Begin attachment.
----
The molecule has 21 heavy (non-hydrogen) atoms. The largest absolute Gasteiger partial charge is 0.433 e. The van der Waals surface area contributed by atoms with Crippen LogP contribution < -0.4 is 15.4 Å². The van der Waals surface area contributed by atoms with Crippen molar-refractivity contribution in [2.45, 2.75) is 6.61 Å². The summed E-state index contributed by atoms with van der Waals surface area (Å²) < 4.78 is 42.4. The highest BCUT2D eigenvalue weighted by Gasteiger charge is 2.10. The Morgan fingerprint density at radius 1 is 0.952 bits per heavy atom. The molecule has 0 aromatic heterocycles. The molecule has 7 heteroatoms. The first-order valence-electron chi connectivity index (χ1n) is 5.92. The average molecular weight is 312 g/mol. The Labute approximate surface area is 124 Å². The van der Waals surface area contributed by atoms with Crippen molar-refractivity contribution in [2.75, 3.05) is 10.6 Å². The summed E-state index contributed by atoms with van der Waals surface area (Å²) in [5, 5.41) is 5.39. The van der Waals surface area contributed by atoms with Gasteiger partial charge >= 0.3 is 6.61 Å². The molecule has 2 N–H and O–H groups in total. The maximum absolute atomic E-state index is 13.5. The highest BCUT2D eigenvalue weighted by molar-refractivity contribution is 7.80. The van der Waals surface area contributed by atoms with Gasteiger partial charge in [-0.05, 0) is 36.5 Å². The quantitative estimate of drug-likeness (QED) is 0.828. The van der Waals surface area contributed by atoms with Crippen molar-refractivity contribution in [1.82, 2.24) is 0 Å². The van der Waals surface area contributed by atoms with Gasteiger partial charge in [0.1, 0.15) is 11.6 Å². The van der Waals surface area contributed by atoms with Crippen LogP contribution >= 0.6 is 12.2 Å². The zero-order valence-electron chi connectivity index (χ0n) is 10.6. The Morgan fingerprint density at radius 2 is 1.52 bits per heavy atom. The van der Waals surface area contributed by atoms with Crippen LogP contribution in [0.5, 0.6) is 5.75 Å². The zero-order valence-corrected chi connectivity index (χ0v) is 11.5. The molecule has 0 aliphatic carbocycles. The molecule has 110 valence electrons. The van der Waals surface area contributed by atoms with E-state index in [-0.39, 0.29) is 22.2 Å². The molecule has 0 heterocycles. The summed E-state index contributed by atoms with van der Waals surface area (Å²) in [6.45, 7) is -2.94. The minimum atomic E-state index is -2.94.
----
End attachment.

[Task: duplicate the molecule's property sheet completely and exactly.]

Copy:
The molecule has 21 heavy (non-hydrogen) atoms. The largest absolute Gasteiger partial charge is 0.433 e. The van der Waals surface area contributed by atoms with Crippen LogP contribution < -0.4 is 15.4 Å². The van der Waals surface area contributed by atoms with Crippen molar-refractivity contribution in [2.45, 2.75) is 6.61 Å². The summed E-state index contributed by atoms with van der Waals surface area (Å²) < 4.78 is 42.4. The highest BCUT2D eigenvalue weighted by Gasteiger charge is 2.10. The Morgan fingerprint density at radius 1 is 0.952 bits per heavy atom. The molecule has 0 aromatic heterocycles. The molecule has 7 heteroatoms. The first-order valence-electron chi connectivity index (χ1n) is 5.92. The average molecular weight is 312 g/mol. The Labute approximate surface area is 124 Å². The van der Waals surface area contributed by atoms with Crippen molar-refractivity contribution in [2.75, 3.05) is 10.6 Å². The summed E-state index contributed by atoms with van der Waals surface area (Å²) in [5, 5.41) is 5.39. The van der Waals surface area contributed by atoms with Gasteiger partial charge >= 0.3 is 6.61 Å². The molecule has 2 N–H and O–H groups in total. The maximum absolute atomic E-state index is 13.5. The highest BCUT2D eigenvalue weighted by molar-refractivity contribution is 7.80. The van der Waals surface area contributed by atoms with Gasteiger partial charge in [-0.05, 0) is 36.5 Å². The quantitative estimate of drug-likeness (QED) is 0.828. The van der Waals surface area contributed by atoms with Crippen molar-refractivity contribution in [1.82, 2.24) is 0 Å². The van der Waals surface area contributed by atoms with Gasteiger partial charge in [0.1, 0.15) is 11.6 Å². The van der Waals surface area contributed by atoms with Crippen LogP contribution >= 0.6 is 12.2 Å². The zero-order valence-electron chi connectivity index (χ0n) is 10.6. The Morgan fingerprint density at radius 2 is 1.52 bits per heavy atom. The van der Waals surface area contributed by atoms with Crippen LogP contribution in [0.5, 0.6) is 5.75 Å². The zero-order valence-corrected chi connectivity index (χ0v) is 11.5. The molecule has 0 aliphatic carbocycles. The molecule has 110 valence electrons. The van der Waals surface area contributed by atoms with E-state index in [-0.39, 0.29) is 22.2 Å². The molecule has 0 heterocycles. The summed E-state index contributed by atoms with van der Waals surface area (Å²) in [6.45, 7) is -2.94. The minimum atomic E-state index is -2.94.